BG Stops To Gaze To The East AKA Syria

Neve Ativ Fields Looking East photographed by Jeff Zablow at Neve Ativ, Israel

A friend asked that I shoot and share HolyLand landscapes. Just about 0.05% of wingedbeauty followers have ever been there, that including those of you what have the dollar$ to actually book an El Al flight and go there. So, sure I agree to do so, though I am not a Sherrie Duris, Albert Bierstadt, Nancy Crosby, Peggy Klaczyk or Ansel Adams.

Not one to visit monuments, historical sites or such, I did now and then remember her request, and when I scoped places that I though you would find interesting, different and thought-provoking, I worked to secure good images.

Most imagine Israel looking like other Middle Eastern countries, i.e., dry, barren, rocky and watered by oases, found here and there.

This view from Neve Ativ, on the southern slope of Mt. Hermon, looks east. The foreground is easternmost Israel, the famous Golan region. The background is Syria, currently the world’s most active war zone. To the immediate right, and one hour and a half by rental car, is the Sea of Galilee, where Jesus Christ walked and taught.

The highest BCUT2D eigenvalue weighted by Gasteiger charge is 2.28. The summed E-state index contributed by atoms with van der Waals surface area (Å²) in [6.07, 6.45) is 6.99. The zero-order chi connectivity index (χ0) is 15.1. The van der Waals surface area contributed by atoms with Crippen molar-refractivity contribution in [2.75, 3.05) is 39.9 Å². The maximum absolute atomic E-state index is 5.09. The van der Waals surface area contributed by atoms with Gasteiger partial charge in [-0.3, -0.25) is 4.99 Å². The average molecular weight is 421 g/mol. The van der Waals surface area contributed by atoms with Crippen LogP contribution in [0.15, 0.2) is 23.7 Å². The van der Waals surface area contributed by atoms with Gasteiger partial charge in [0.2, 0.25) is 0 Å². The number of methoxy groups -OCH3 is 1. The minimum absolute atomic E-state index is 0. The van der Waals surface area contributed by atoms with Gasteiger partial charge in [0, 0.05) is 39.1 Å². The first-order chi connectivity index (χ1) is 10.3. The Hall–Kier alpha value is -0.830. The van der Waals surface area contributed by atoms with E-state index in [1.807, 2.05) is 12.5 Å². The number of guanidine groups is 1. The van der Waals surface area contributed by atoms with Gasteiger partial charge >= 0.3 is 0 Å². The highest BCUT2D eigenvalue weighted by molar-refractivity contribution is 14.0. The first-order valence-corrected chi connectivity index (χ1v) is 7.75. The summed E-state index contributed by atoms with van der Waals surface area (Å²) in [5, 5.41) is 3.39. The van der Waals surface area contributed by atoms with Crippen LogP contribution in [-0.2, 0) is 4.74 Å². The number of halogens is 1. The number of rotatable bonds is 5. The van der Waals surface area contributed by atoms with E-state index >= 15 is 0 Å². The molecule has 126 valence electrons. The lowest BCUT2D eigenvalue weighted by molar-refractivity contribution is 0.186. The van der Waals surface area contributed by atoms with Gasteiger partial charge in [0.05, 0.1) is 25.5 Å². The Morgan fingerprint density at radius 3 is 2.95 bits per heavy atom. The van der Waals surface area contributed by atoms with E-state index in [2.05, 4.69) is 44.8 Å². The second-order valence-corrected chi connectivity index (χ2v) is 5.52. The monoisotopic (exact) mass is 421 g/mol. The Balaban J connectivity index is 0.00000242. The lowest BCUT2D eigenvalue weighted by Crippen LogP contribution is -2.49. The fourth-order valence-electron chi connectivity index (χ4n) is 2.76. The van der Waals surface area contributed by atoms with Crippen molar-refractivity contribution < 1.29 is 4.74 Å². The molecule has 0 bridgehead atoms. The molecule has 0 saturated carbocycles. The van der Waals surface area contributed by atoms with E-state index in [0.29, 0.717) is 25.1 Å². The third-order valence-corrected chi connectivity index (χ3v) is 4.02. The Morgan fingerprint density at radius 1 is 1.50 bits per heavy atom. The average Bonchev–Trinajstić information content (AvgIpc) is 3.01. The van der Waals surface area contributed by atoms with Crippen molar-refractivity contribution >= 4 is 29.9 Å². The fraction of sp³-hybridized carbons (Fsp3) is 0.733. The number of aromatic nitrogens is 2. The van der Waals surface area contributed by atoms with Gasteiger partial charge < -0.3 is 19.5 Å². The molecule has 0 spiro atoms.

Mt. Hermon is snow covered for 4 months of the year, and the melt from that snowy peak waters the entire region through most of the year. Those fields in the foreground? Israelis are adept at farming and engineering, and you see the product of such a combination of skills.

The serious fencing, topped with razor-wire? To deter terrorists from seizing the virtues of the night, for their heinous acts. It was April 2017 when this photo was taken.

The question? Is it safe there, Jeff? Safer than the street or county road you live on. How can that be? There is a very subtle, ever-present military presence there, and they employ the most sophisticated surveillance equipment, and they train as our US Marines do.

Jeff

2 thoughts on “BG Stops To Gaze To The East AKA Syria

    • Thanks so much Lois. My iMac died ( yes, died) and this is the first look at your Comment. I am pleased to read it. When you are there, so much makes sense . . . . The richness of the visuals is stunning, it is.

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